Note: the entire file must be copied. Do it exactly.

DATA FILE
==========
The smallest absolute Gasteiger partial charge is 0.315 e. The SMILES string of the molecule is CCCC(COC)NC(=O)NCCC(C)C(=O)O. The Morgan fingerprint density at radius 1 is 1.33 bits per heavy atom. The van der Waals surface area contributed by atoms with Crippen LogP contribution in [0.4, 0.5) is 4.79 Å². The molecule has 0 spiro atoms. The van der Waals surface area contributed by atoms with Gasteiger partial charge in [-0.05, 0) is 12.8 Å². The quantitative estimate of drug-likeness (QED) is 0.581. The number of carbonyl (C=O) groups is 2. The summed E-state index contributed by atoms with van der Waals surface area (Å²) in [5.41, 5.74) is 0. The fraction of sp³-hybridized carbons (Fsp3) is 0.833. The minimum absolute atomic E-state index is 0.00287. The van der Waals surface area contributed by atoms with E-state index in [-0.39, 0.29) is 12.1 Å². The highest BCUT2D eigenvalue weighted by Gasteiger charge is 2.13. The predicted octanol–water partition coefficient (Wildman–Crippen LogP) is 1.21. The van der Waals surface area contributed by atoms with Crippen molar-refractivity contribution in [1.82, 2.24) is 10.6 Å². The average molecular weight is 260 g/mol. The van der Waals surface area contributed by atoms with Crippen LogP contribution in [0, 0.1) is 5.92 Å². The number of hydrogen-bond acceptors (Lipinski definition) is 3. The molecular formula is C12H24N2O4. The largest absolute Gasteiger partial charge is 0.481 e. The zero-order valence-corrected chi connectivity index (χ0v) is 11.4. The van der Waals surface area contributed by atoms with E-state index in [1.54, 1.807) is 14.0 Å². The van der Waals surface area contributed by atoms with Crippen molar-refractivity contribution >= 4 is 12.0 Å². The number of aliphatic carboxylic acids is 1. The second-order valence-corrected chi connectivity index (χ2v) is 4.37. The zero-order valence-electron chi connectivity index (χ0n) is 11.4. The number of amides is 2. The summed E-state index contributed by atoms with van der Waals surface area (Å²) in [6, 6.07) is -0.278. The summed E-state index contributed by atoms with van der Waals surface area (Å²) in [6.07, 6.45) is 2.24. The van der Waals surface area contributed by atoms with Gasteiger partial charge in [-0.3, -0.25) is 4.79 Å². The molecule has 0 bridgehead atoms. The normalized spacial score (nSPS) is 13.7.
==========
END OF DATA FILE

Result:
The smallest absolute Gasteiger partial charge is 0.315 e. The SMILES string of the molecule is CCCC(COC)NC(=O)NCCC(C)C(=O)O. The Morgan fingerprint density at radius 1 is 1.33 bits per heavy atom. The van der Waals surface area contributed by atoms with Crippen LogP contribution in [0.4, 0.5) is 4.79 Å². The molecule has 0 spiro atoms. The van der Waals surface area contributed by atoms with Gasteiger partial charge in [-0.05, 0) is 12.8 Å². The quantitative estimate of drug-likeness (QED) is 0.581. The number of carbonyl (C=O) groups is 2. The summed E-state index contributed by atoms with van der Waals surface area (Å²) in [5.41, 5.74) is 0. The fraction of sp³-hybridized carbons (Fsp3) is 0.833. The minimum absolute atomic E-state index is 0.00287. The van der Waals surface area contributed by atoms with E-state index in [-0.39, 0.29) is 12.1 Å². The highest BCUT2D eigenvalue weighted by Gasteiger charge is 2.13. The predicted octanol–water partition coefficient (Wildman–Crippen LogP) is 1.21. The van der Waals surface area contributed by atoms with Crippen molar-refractivity contribution in [1.82, 2.24) is 10.6 Å². The average molecular weight is 260 g/mol. The van der Waals surface area contributed by atoms with Crippen LogP contribution in [0, 0.1) is 5.92 Å². The number of hydrogen-bond acceptors (Lipinski definition) is 3. The molecular formula is C12H24N2O4. The largest absolute Gasteiger partial charge is 0.481 e. The zero-order valence-corrected chi connectivity index (χ0v) is 11.4. The van der Waals surface area contributed by atoms with E-state index in [1.54, 1.807) is 14.0 Å². The van der Waals surface area contributed by atoms with Crippen molar-refractivity contribution >= 4 is 12.0 Å². The number of aliphatic carboxylic acids is 1. The second-order valence-corrected chi connectivity index (χ2v) is 4.37. The zero-order valence-electron chi connectivity index (χ0n) is 11.4. The number of amides is 2. The summed E-state index contributed by atoms with van der Waals surface area (Å²) in [6, 6.07) is -0.278. The summed E-state index contributed by atoms with van der Waals surface area (Å²) in [6.07, 6.45) is 2.24. The van der Waals surface area contributed by atoms with Gasteiger partial charge in [-0.3, -0.25) is 4.79 Å². The molecule has 0 bridgehead atoms. The normalized spacial score (nSPS) is 13.7.